JNU: Relative of UGC Official Selected for Job Despite Not Being on Shortlist

Another applicant has filed a complaint against the selection of Shuchi Yadav, alleging that she does not meet the criteria required for selection.

New Delhi: A major blow was dealt to the aspirations of 13 candidates who were shortlisted for the post of associate professor in the Centre for Media Studies (CMS) at the premier Jawaharlal Nehru University when a candidate whose name did not even figure in the list was reportedly ‘selected’ for the position.

Though the university has not officially announced the selection of Shuchi Yadav, who is the sister-in-law of a joint secretary in the University Grants Commission, The Wire has received confirmation that she has joined the CMS faculty.

Following the development, one of the candidates wrote a strong note of protest to JNU vice-chancellor M. Jagadesh Kumar, who was part of the five-member panel which conducted the video interviews on July 16. While all the 13 shortlisted candidates appeared online, the ‘selected’ candidate appeared physically for the interview.

A list issued by the recruitment cell of JNU on June 30 identified the shortlisted candidates as Krithika Subramonian, Bachha Babu, Akanksha Shukla, Anjani Kumar Jha, Tasha Singh Parihar, Rachna Sharma, Shiju Sam Varughese, Sanjay Singh Baghel, Madhu Babu Jangili, Uma Shankar Pandey, Vartika Nanda, Sujith Kumar Parayil (who is currently an assistant professor at CMS) and Shantesh Kumar Singh.

On July 16, the interviews were conducted by a panel comprising JNU VC Jagadesh Kumar; Anil K. Roy of Mahatma Gandhi International Hindi University, Wardha; director general of Indian Institute of Mass Communication, Sanjay Dwivedi (a case against whose appointment is in the Delhi high court); Hiraman Tiwari of CMS, JNU; and B.K. Kuthalia, former VC of Makhanlal Chaturvedi National Journalism University, Bhopal (who was probed by the Madhya Pradesh government in 2019 for alleged financial and other irregularities).

The complainant wrote to Kumar and the JNU registrar about the anomaly pertaining to the ‘selected’ candidate’s appearance for the interview. “Till that (July 16) morning, there was no mention of (the candidate) in the list of candidates to be interviewed,” the complaint said, adding that on July 25 he was informed by a WhatsApp message that this candidate, who parachuted into the selection process, has been appointed to the said post.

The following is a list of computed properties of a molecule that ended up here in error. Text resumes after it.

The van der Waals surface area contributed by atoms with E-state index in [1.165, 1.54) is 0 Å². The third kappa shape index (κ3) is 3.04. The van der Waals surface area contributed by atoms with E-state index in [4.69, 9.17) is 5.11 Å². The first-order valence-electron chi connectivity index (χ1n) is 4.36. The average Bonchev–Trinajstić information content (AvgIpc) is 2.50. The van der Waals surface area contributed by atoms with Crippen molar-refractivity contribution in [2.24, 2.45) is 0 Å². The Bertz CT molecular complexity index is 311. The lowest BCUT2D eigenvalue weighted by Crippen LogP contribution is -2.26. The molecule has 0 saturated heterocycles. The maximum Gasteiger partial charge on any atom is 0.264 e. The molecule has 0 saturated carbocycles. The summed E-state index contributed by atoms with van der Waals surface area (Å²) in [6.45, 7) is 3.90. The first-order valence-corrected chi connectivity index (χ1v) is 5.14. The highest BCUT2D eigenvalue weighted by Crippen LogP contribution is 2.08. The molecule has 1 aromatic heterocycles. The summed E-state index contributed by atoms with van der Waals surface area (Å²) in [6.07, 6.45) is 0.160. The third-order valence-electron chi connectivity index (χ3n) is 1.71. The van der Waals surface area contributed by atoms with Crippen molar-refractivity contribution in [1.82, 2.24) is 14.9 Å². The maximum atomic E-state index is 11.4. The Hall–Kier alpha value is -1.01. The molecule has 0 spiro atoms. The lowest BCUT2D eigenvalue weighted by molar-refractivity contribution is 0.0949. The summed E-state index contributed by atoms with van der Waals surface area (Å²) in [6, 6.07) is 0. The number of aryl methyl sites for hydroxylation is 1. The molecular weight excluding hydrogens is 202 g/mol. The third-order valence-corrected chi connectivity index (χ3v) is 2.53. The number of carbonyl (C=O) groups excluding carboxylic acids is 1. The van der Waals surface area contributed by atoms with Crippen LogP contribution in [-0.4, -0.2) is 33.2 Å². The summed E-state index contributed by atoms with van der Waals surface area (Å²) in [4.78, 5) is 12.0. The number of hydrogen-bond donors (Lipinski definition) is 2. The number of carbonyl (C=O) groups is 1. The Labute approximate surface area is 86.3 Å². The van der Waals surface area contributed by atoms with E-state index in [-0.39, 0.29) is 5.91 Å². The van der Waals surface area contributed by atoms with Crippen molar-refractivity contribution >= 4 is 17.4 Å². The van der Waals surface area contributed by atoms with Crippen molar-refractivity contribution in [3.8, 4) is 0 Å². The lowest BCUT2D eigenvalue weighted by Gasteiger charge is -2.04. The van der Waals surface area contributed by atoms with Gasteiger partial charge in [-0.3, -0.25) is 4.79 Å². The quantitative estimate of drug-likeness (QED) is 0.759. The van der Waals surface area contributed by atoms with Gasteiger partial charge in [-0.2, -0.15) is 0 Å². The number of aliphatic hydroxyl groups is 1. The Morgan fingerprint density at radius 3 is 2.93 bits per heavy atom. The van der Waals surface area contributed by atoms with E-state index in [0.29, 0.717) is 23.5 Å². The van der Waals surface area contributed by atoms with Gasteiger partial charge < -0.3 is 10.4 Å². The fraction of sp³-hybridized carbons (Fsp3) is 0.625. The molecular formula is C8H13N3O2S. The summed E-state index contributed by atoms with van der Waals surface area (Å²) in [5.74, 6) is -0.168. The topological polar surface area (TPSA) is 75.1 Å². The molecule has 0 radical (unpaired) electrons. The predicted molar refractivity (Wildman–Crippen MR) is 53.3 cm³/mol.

‘Selected candidate does not fulfil criteria’

The complaint charged that “according to public information” made available through a website, the ‘selected’ candidate does not meet the minimum requirement of eight years of teaching experience in a post comparable to an assistant professor.

He elaborated that “she joined teaching in 2014 in Galgotias University” according to information available on that university’s website. “According to this she does not have NET qualification either,” he wrote, adding that she has completed her as PhD recently as 2018.

The complainant asked why this candidate was invited for the interview though she was not on the shortlist. Stating that academicians look up to an institute like JNU for inspiration, he added, “When a person is appointed without minimum qualification, it is a huge demotivation for the other candidates.”

He also insisted that the selected candidate does not have the necessary number of research papers or publications in her name to qualify for the post. “Clearly, she did not fulfil the criteria for appointment and that is why her candidature was pushed separately because the online form system would have rejected her for lack of qualifications in the screening stage itself,” he said.

Why waste other candidates’ time and effort?

The Wire spoke to another candidate who questioned why JNU undertook the entire exercise if it had already made up its mind on the appointment. “Applying for the post takes up a lot of time and effort. You have to submit a large number of documents. It takes several days to prepare for this. Also, if they had already decided who they wanted to select, then why did they waste the time and energy of so many candidates? Many took time off from their busy schedules to prepare and appear for the shortlisting process and the interviews.”

She said ideally, universities should do away with the interview process to curb arbitrary appointments. She said universities should use the UGC’s academic performance indicators (API) for evaluating and appointing faculty members. The API requires all faculty members at Central universities and Central government-funded colleges to do research and publish – in addition to teaching and administrative duties – in order to benefit from the Career Advancement Scheme (CAS).